Initial margin must be segregated in a trust account or other way11 so that a Covered Entity can liquidate the collateral deposited by a counterparty without delay when such counterparty is defaulted, or the counterparty may take back the collateral deposited with a Covered Entity entirely at the default by the Covered Entity.
Rehypothecation of initial margin is prohibited. For derivatives conducted through trust accounts, initial margin must be posted and collected for each trust account.
The Margin Requirements apply in phases to the Covered Entities with more than the threshold amount of OTC derivatives. The phase-in schedule is set out in summary below:
Sept. 1, 2016
More than JPY 420 trillion
More than JPY 420 trillion
March 1, 2017
JPY 420 trillion or less
Sept. 1, 2017
More than JPY 315 trillion
Sept. 1, 2018
More than JPY 210 trillion
Sept. 1, 2019
More than JPY 105 trillion
Sept. 1, 2020
More than JPY 1.1 trillion
CFTC’s Comparability Determination
The U.S. Commodity Futures Trading Commission (CFTC) has recently recognized the JFSA’s Margin Requirements as equivalent to its “Final Margin Rule”14 with one exception in inter-affiliate trades.
The CFTC published the result of its equivalence review as set out in its “Cross-Border Margin Rule”15 concerning Japanese Margin Requirements on Sept. 15, 2016.16 The CFTC made a thorough comparison between its Final Margin Rule and the JFSA’s Margin Requirements, and concluded that although the CFTC noted several differences,17 the only difference that is not comparable to the Final Margin Rule is that the JFSA’s Margin Requirements do not require posting or collecting margin for trades between consolidated affiliates.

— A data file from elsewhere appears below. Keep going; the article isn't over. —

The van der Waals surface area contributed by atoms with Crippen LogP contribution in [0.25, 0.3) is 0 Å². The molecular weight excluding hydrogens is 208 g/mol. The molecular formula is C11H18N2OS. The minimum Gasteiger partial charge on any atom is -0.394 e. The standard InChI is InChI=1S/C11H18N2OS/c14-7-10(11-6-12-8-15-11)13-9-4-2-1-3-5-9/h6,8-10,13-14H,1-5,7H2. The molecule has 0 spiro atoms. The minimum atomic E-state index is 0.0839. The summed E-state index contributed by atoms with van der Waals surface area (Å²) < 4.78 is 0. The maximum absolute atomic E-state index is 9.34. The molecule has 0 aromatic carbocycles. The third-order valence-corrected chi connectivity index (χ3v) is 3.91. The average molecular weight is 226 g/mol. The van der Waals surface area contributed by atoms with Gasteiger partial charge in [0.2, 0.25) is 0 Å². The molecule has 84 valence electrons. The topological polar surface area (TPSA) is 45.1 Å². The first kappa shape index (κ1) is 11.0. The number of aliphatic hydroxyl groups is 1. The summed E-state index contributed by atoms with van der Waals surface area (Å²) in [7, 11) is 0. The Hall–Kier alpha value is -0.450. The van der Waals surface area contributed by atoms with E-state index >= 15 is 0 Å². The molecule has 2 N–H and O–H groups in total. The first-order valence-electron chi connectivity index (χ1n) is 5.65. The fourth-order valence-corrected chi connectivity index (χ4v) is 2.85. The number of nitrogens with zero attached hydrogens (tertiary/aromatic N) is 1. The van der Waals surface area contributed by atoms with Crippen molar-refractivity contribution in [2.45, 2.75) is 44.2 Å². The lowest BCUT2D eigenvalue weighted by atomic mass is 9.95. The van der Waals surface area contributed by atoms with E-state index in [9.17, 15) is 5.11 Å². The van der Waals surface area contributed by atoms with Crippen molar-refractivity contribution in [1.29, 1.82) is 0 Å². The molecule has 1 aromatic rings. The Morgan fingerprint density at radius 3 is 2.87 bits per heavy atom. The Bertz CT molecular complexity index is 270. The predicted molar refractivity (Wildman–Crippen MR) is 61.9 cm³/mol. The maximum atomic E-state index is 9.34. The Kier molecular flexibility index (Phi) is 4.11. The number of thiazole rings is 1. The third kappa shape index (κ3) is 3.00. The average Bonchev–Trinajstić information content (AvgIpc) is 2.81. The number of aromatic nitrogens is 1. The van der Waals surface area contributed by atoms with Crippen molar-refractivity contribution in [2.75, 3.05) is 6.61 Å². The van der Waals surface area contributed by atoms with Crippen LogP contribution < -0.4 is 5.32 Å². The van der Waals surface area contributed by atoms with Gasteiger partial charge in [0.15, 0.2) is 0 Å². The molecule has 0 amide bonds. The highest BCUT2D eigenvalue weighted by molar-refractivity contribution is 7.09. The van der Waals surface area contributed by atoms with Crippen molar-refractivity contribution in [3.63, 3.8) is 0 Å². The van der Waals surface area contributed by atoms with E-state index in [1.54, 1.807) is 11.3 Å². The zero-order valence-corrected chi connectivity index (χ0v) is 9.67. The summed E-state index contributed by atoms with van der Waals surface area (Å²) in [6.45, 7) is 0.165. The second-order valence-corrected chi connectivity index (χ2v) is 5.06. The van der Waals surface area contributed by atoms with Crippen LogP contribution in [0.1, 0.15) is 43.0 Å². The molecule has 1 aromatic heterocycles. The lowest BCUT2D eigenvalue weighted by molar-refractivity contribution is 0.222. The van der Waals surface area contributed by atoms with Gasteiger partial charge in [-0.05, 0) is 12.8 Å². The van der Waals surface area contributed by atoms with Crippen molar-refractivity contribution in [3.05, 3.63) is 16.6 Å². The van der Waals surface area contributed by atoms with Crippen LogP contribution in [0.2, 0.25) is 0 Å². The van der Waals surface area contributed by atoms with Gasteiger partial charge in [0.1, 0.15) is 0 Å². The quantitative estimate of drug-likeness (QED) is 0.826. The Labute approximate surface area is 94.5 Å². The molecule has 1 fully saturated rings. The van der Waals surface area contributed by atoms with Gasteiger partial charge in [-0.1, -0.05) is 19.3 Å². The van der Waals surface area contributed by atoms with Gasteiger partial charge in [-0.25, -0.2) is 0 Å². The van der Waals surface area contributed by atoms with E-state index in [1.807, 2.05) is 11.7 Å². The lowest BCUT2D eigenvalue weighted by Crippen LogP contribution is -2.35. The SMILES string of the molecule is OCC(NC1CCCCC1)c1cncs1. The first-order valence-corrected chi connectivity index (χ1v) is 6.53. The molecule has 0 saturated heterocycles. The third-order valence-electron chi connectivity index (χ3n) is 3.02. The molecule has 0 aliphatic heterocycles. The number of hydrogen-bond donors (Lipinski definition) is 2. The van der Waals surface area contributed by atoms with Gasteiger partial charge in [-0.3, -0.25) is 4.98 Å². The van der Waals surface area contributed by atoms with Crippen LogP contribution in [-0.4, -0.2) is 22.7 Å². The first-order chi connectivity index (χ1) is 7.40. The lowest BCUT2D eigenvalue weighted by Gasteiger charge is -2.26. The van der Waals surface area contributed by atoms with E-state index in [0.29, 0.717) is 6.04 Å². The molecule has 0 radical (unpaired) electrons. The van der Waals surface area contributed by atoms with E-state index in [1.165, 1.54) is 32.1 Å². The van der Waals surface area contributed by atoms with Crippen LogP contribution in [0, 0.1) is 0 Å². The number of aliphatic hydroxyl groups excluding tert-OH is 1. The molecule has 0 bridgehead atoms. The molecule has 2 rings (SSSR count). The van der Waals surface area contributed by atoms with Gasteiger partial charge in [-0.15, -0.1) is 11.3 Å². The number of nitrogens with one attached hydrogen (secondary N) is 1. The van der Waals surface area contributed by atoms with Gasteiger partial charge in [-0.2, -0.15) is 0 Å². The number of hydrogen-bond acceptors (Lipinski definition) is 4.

Consequently, a Covered Swap Entity (CSE), as defined under the Final Margin Rule, that is subject to both the CFTC’s Final Margin Rule and the JFSA’s Margin Requirements may rely on the JFSA’s Margin Requirements in conducting uncleared OTC derivatives with Japanese Covered Entities except that such CSE must comply with the inter-affiliate margin requirements of the Final Margin Rule in which case the CSE shall post margin in compliance with the CFTC’s Final Margin Rule where JFSA’s Margin Requirements does not require posting margin.
The purpose of this memorandum is to provide a general overview of the Margin Requirements in Japan. It is not intended as a comprehensive and detailed analysis on all of the provisions of the Amendment that may apply to each uncleared OTC derivative. Also, it is important to keep in mind that margin rules are still pending in some jurisdictions and, thus, the recognition of equivalence of foreign rules by the JFSA are yet to be finalized, which will impact the cross-border OTC derivative transactions with a Japanese broker-dealer or registered financial institution. Therefore, if you would like additional information on the Margin Requirements that may affect your derivative transaction with a Japanese entity, please feel free to contact your Greenberg Traurig attorney.
1 The latest version (March 2015) is available at http://www.bis.org/bcbs/publ/d317.htm. Up.
2 Banks that are registered under the FIEA, the Shoko Chukin Bank, Ltd., Development Bank of Japan Inc., Shinkin Central Bank, the Norinchukin Bank and insurance companies. Up.
3 See “Phase-in Schedule” section below for the threshold amount of OTC derivatives. Up.